This blog entry might come off as a bit sassy, but I feel the urge to address something that has been bothering me.
Unfortunately, I was not raised in a rodeo family, and I didn't grow up with the privilege of having cattle out my back door. I've come to adore and appreciate the 'cowboy way' a little later on in life. My college education and internships transformed my city charm into a wilder country spirit. Although my heart has always been there, my clothes, activities and conversations have not always revolved around rodeo.
Twitter, Pinterest and Facebook are chock-full of groups focused on horses, cowgirl style and western decor. Often, I run across memes or hashtags that attack city girls for having an interest in the cowgirl lifestyle. How dare they desire a horse, or wish to date a cowboy? According to some social media pages, you have to be born into the rodeo world and if you aren't, you're out of luck. It's a secret club, and the password involves having 'real' cowboy boots.
"What buckle-bunnies look like to real cowgirls," read one meme on Facebook with a photo of a man dressed in a crop top, cut-off jeans and a straw cowgirl hat.
We get it, they aren't "real" cowgirls. In my opinion, if you make fun of that girl who envies your lifestyle, how does that make you any better? Does making fun of someone else improve your riding or shave seconds off your arena time? I didn't think so.
Since when were cowgirls defined by the clothes they wear? It doesn't matter if you have on Miss Me jeans or Wranglers. Your actions are what define you, not what label is on your jean pockets. I'm pretty sure that the cowboys you're trying to save from the ever present buckle-bunny at the rodeo are fully aware those girls don't know how to saddle a horse. Rather than snickering at her fashion, you should gather your horse and be the classy cowgirl she admires. After all, imitation is the highest form of flattery.
The girl who got dressed up in her "cowgirl" attire to attend her first rodeo is the perfect opportunity to share what you love with her. Who cares if they are into rodeo because of the fashion and pretty horses. She might ask questions about team roping or the difference between bareback and saddle bronc riding. If you share your rodeo addiction with this girl, that's the easiest way to advocate for agriculture. If HSUS were to put something on the ballot to remove the right to own horses, wouldn't you want this flannel tied-up t-shirt girl on your side? Don't miss the opportunity to educate her because you deem her unworthy of spurs or a bling-ed out belt.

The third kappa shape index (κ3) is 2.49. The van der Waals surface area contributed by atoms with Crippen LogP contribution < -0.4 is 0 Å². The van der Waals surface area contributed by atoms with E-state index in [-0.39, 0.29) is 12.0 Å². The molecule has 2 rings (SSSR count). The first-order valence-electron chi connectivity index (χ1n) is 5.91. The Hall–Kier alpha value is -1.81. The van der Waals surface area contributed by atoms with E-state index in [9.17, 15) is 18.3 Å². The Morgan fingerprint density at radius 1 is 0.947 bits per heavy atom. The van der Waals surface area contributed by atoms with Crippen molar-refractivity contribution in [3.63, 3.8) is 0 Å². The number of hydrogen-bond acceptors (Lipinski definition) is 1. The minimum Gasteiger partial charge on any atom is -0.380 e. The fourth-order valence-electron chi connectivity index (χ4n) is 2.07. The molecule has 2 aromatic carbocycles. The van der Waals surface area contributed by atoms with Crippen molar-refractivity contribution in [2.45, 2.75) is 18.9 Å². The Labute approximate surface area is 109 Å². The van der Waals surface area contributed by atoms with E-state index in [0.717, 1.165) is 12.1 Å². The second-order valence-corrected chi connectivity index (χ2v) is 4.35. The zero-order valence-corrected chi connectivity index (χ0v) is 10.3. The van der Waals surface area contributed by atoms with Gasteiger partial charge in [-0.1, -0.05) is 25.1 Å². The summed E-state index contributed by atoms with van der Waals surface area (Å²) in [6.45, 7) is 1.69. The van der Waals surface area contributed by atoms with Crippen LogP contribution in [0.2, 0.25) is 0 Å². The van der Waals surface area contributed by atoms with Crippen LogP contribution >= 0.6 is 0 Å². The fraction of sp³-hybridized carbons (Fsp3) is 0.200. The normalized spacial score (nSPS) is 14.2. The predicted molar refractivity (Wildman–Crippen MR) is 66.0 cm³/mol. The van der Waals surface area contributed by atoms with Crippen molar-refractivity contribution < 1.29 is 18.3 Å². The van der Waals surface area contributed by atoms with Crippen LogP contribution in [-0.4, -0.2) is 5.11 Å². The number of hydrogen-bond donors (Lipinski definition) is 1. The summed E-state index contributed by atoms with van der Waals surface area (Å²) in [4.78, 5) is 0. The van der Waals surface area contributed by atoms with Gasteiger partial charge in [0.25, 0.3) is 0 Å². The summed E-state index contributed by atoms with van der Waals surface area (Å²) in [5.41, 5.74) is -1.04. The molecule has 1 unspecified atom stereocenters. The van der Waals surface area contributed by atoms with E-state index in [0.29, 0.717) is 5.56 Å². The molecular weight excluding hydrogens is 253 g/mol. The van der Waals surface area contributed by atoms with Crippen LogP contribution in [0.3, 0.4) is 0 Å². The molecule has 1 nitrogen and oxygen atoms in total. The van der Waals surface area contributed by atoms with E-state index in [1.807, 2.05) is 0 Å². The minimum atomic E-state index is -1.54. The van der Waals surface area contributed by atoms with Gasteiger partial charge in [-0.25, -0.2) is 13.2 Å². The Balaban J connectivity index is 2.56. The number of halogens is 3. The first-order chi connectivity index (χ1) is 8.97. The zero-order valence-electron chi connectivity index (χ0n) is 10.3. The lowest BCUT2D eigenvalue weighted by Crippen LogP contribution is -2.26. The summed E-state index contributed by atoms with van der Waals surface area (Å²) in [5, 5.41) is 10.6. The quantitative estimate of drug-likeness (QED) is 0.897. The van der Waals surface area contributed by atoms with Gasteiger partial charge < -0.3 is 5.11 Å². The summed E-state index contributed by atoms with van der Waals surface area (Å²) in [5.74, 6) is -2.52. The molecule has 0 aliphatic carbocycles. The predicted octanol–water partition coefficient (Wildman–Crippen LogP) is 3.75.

When I think back to the first rodeo I ever attended, I was in awe of the hustle and grit that it took to compete. I was intrigued with the horses, fashion but overall the athletic ability of the cowboys and cowgirls in the arena. I was wearing a leased outfit from my barrel-racing friend. Borrowed cowboy boots, a turquoise cross necklace and a tank top. I'm sure I looked like a wanna-be cowgirl who had never been on the back of a horse. I chatted with her the entire rodeo. She expanded on the rules of every event. It only took one night and I was hooked.
I'm thankful for her friendship and her willingness to teach a city-girl like me about rodeo. She allowed me to step into a world I had only read about or watched in movies.
So don't count out that girl that has on pristine fake cowboy boots and cutoff shorts. If she has the drive, opportunity and education, she has the potential to become a force to be reckoned with and maybe even one of your biggest supporters. It won't be easy for her, and she will have to work twice as hard to get to where you are, simply because she's had a late start. I'm not saying every wanna-be cowgirl at the rodeo will appreciate your helping hand or kind advice. Maybe she is only there to watch the "baby cows," or get a date with a bullrider. I still think it's worth a shot.
Six years ago, I was learning the difference between a steer and a heifer with borrowed cowboy boots on my feet. Today, I've got a platform for promoting farmers, ranchers and cowboys. I no longer have to borrow my boots. I've earned them.
Watch out, this once wanna-be cowgirl is going places.
Contact Michaela Leimkuehlerat firstname.lastname@example.org